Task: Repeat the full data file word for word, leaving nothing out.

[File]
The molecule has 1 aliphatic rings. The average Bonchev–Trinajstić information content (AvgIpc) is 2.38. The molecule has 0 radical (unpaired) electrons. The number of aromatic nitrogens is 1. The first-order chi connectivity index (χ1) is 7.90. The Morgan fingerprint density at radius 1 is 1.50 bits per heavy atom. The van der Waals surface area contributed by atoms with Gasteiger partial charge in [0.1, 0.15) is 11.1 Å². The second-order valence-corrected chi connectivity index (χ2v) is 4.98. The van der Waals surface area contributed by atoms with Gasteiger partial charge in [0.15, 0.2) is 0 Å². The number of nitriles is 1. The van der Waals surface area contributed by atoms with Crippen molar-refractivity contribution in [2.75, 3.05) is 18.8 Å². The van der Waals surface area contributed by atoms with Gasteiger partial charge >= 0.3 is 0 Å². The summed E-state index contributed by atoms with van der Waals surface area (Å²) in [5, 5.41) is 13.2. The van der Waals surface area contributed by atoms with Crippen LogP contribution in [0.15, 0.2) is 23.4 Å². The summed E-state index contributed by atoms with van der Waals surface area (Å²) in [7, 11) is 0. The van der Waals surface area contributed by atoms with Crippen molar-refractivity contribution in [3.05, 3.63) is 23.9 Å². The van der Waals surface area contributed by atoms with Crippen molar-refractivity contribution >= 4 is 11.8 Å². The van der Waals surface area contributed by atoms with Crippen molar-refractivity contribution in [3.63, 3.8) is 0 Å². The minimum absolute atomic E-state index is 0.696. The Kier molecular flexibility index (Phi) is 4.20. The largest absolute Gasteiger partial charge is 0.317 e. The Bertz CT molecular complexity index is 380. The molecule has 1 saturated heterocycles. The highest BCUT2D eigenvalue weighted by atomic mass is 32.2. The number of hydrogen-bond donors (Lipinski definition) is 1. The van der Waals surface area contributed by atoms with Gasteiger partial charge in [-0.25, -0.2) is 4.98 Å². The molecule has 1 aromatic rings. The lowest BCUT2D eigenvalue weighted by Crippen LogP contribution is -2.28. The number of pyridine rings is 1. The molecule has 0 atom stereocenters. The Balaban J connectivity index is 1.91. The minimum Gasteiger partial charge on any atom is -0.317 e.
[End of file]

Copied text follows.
The molecule has 1 aliphatic rings. The average Bonchev–Trinajstić information content (AvgIpc) is 2.38. The molecule has 0 radical (unpaired) electrons. The number of aromatic nitrogens is 1. The first-order chi connectivity index (χ1) is 7.90. The Morgan fingerprint density at radius 1 is 1.50 bits per heavy atom. The van der Waals surface area contributed by atoms with Gasteiger partial charge in [0.1, 0.15) is 11.1 Å². The second-order valence-corrected chi connectivity index (χ2v) is 4.98. The van der Waals surface area contributed by atoms with Gasteiger partial charge in [0.15, 0.2) is 0 Å². The number of nitriles is 1. The van der Waals surface area contributed by atoms with Crippen molar-refractivity contribution in [2.75, 3.05) is 18.8 Å². The van der Waals surface area contributed by atoms with Gasteiger partial charge >= 0.3 is 0 Å². The summed E-state index contributed by atoms with van der Waals surface area (Å²) in [5, 5.41) is 13.2. The van der Waals surface area contributed by atoms with Crippen LogP contribution in [0.15, 0.2) is 23.4 Å². The summed E-state index contributed by atoms with van der Waals surface area (Å²) in [7, 11) is 0. The van der Waals surface area contributed by atoms with Crippen molar-refractivity contribution in [3.05, 3.63) is 23.9 Å². The van der Waals surface area contributed by atoms with Crippen molar-refractivity contribution >= 4 is 11.8 Å². The van der Waals surface area contributed by atoms with Crippen molar-refractivity contribution in [3.63, 3.8) is 0 Å². The minimum absolute atomic E-state index is 0.696. The Kier molecular flexibility index (Phi) is 4.20. The largest absolute Gasteiger partial charge is 0.317 e. The Bertz CT molecular complexity index is 380. The molecule has 1 saturated heterocycles. The highest BCUT2D eigenvalue weighted by atomic mass is 32.2. The number of hydrogen-bond donors (Lipinski definition) is 1. The van der Waals surface area contributed by atoms with Gasteiger partial charge in [-0.25, -0.2) is 4.98 Å². The molecule has 1 aromatic rings. The lowest BCUT2D eigenvalue weighted by Crippen LogP contribution is -2.28. The number of pyridine rings is 1. The molecule has 0 atom stereocenters. The Balaban J connectivity index is 1.91. The minimum Gasteiger partial charge on any atom is -0.317 e.